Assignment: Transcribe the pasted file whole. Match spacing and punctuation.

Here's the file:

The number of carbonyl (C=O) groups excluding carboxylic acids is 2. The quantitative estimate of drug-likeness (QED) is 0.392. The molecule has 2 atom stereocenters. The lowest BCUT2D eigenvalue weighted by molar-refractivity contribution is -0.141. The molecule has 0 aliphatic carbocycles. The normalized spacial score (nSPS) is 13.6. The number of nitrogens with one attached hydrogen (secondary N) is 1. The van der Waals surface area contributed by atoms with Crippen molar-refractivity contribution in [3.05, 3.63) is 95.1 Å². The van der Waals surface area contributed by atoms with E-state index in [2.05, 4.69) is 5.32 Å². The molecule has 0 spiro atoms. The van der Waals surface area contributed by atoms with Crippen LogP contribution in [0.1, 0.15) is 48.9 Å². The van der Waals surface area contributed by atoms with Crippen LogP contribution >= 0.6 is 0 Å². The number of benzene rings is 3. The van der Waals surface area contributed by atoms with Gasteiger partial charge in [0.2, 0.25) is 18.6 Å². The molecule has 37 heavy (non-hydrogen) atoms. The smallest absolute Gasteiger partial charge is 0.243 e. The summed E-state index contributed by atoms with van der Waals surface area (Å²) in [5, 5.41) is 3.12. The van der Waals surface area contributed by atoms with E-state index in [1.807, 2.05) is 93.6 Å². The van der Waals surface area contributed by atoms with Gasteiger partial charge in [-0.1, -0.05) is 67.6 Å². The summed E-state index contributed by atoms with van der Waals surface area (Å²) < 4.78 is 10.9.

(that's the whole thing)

The number of carbonyl (C=O) groups excluding carboxylic acids is 2. The quantitative estimate of drug-likeness (QED) is 0.392. The molecule has 2 atom stereocenters. The lowest BCUT2D eigenvalue weighted by molar-refractivity contribution is -0.141. The molecule has 0 aliphatic carbocycles. The normalized spacial score (nSPS) is 13.6. The number of nitrogens with one attached hydrogen (secondary N) is 1. The van der Waals surface area contributed by atoms with Crippen molar-refractivity contribution in [3.05, 3.63) is 95.1 Å². The van der Waals surface area contributed by atoms with E-state index in [2.05, 4.69) is 5.32 Å². The molecule has 0 spiro atoms. The van der Waals surface area contributed by atoms with Crippen LogP contribution in [0.1, 0.15) is 48.9 Å². The van der Waals surface area contributed by atoms with Crippen LogP contribution >= 0.6 is 0 Å². The number of benzene rings is 3. The van der Waals surface area contributed by atoms with Gasteiger partial charge in [0.2, 0.25) is 18.6 Å². The molecule has 37 heavy (non-hydrogen) atoms. The smallest absolute Gasteiger partial charge is 0.243 e. The summed E-state index contributed by atoms with van der Waals surface area (Å²) in [5, 5.41) is 3.12. The van der Waals surface area contributed by atoms with E-state index in [1.807, 2.05) is 93.6 Å². The van der Waals surface area contributed by atoms with Gasteiger partial charge in [-0.1, -0.05) is 67.6 Å². The summed E-state index contributed by atoms with van der Waals surface area (Å²) < 4.78 is 10.9.